Grasslands provide a wide range of economic, social and ecosystem services, many of which the general public is unaware.  In addition to being used as grazing lands and recreational lands, grasslands provide habitat for different species, can improve water quality, and be a sink for carbon dioxide in the soil.  For the most part, these intrinsic benefits get little recognition; however, there is growing attention towards the role grasslands play in sequestering and storing carbon in the soil.  Soils represent the largest terrestrial sink of carbon on the planet, so sustaining these soils as carbon sinks is vital.

Preventing the conversion of grasslands to cropland is recognized as an effective and quantifiable method for sequestering carbon from the atmosphere, for which there is value through the carbon market.  The voluntary carbon market enables corporations, individuals and other entities wanting to lower their carbon footprint to purchase carbon credits in the market and apply them against their footprint.

To ensure additionality, these entities cannot be required to reduce their emissions due to regulation.  Landowners who put their property under a conservation easement, which restricts tillage on that land, can not only preserve this land for generations to come but can also generate carbon offset credits, which can be sold on the voluntary carbon market.

Once the conservation easement is put in place, the main activity related to the project is ongoing monitoring of land management; this includes maintaining records and data related to grazing, recreation, and any other practice.  In order to develop a tradable carbon offset credit, the project must be verified by an independent third-party to ensure that all claimed sequestration is quantified according to the industry accepted methods and meets the standards of the credit issuing agency.

Landowners are already seeing the benefits of participating in the carbon market.  To date, six projects have registered credits for avoiding the conversion of grassland to cropland, and an additional five projects have been listed to indicate they are in the process of being developed, totaling approximately 100,000 credits.  These projects have occurred mostly in the Western States of Oregon, Colorado and Montana, along with North Dakota.  At this time, organizations such as Ducks Unlimited, the Nature Conservancy, and individual land trusts have taken a lead in developing these projects.  With the precedent set by these previous projects, we see the opportunity for landowners to benefit from participating in environmental markets while conserving their land for the future.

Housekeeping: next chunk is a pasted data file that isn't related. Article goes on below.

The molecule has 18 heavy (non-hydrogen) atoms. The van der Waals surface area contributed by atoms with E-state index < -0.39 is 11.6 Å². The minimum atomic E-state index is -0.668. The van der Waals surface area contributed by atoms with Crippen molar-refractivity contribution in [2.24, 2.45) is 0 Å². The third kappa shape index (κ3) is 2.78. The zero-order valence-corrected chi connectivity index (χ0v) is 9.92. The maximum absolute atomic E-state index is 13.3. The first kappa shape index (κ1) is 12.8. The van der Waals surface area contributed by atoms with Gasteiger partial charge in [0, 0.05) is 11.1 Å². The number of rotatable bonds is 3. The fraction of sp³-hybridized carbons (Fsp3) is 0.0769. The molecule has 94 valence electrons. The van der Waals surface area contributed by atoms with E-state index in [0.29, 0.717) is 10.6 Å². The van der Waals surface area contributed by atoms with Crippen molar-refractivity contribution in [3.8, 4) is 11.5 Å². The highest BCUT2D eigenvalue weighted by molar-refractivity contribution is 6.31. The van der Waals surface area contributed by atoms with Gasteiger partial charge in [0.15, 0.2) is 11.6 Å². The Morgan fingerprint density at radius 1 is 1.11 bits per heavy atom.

Want to know if you qualify for a grassland project?

  1. Are you interested in preserving your land as grassland into the future?
  2. Is the land either privately-held or non-federally owned?
  3. Has the property had at least 10 years of continuous grassland cover?
  4. Is the grassland at least 5,000 acres in size and located within the 48 contiguous states in the U.S.?

If you answered yes to the above questions, then please reach out to us for a complimentary screening of your property.


About the Author

Shahira Esmail is a Project Advisor at Edenfort and is based in San Francisco, California.  She has broad experience in working to implement scientifically rigorous programs which result in the adoption of innovative practices, the quantification of environmental benefits and the reporting of these successes for the agricultural, forestry and clean-tech sectors.  Shahira earned a Bachelor of Science degree from the University of Guelph and a Master’s in Environmental Studies from the University of Waterloo.  With a strong background in environmental research and policy and detailed expertise in data management and analysis, climate change strategy, carbon mitigation, and project development, Shahira leads with passion in helping to develop solutions to mitigate the impacts of climate change on a warming planet.